Essay about American Global Disinterest

1137 Words5 Pages
In an increasingly interconnected world, America remains alarmingly isolated due to cultural rigidity. Though often dubbed a “melting pot” of people and ideas (Wolff, 2), this is quite the misnomer. Most Americans have no experience with anything outside of the country. In fact, almost 64 percent have never travelled outside their own familiar borders (Fischl, 1) and less than 25 percent can speak a foreign language conversationally (Wolff, 2). This lack of global literacy comes at a high price. In order to thrive internationally in areas such as economics and politics, the United States needs people proficient in the global culture (Altshuler and Skorton, 1). Fortunately, through the cultivation of foreign language, integration of foreign…show more content…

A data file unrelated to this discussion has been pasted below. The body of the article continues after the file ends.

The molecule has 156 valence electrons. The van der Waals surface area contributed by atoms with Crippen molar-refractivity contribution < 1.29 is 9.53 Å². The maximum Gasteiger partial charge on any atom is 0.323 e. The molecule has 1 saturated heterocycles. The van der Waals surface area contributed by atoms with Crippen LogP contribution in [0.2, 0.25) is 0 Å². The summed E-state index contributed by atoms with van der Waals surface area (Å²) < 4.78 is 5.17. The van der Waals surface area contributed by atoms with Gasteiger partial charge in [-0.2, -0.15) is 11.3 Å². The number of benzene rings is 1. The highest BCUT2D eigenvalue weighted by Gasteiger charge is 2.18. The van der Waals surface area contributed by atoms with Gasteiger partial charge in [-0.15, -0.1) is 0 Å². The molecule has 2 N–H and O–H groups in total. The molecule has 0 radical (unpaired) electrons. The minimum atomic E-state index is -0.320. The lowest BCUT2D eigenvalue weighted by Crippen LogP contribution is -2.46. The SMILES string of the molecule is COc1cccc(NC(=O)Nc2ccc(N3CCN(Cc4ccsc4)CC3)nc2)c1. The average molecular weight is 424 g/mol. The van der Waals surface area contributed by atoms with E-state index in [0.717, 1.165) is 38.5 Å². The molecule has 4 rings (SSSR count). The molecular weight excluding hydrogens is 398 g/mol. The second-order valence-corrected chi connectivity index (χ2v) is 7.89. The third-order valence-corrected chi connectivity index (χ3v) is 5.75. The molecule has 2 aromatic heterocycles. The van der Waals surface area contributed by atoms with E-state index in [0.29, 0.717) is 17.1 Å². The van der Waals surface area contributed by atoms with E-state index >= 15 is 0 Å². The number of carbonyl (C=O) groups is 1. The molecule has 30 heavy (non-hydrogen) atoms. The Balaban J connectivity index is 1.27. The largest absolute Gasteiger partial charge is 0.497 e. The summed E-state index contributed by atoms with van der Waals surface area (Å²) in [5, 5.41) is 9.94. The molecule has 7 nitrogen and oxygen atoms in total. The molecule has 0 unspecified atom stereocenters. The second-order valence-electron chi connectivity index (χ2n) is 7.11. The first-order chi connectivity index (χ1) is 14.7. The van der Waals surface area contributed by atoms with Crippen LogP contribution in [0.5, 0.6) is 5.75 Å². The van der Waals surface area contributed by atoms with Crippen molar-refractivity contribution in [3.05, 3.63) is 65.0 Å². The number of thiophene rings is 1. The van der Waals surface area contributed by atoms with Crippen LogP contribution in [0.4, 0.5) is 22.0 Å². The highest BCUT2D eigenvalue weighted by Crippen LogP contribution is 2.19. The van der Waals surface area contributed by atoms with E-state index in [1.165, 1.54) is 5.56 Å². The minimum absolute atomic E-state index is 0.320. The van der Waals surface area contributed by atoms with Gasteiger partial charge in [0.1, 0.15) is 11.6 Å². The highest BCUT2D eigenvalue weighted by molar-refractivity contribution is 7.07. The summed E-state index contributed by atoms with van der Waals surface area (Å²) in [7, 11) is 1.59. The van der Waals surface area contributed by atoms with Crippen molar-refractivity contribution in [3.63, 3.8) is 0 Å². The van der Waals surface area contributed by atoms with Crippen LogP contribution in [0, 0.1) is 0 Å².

As America is one of the world’s largest and most powerful countries, a crucially important reason to bolster language education is in regards to international relations. Nelson Mandela, the former President of South Africa, once said, “If you talk to a man in a language he understands, that goes to his head. If you talk to him in his language, that goes to his heart.” (Okpomo, 1). America needs politicians, ambassadors, and diplomats who can connect to leaders of other nations on that level; business leaders to promote American interests abroad; and soldiers who can relate to the common people that they are fighting to protect. All of these endeavors require multilingualism. A second example of insufficient imported ideology is the lack of translated literature in the country. In a given year, only a meager 3 percent of the almost three hundred thousand books published in the United States are translated works (Nardone, 1). This number pales in comparison to the 15 percent in France or 12 percent in Germany. The ability of Americans to pick up a copy of the latest work of a Swiss novelist, Chinese philosopher, or Argentine poet is nearly nonexistent. American students analyze and regurgitate the same materials written by American authors, such as John Steinbeck, year after year. Foreign literature not only provides a change of pace, but a change of perspective. Americans are not lacking in literary curiosity, as evidenced by the countless displays in bookstore windows
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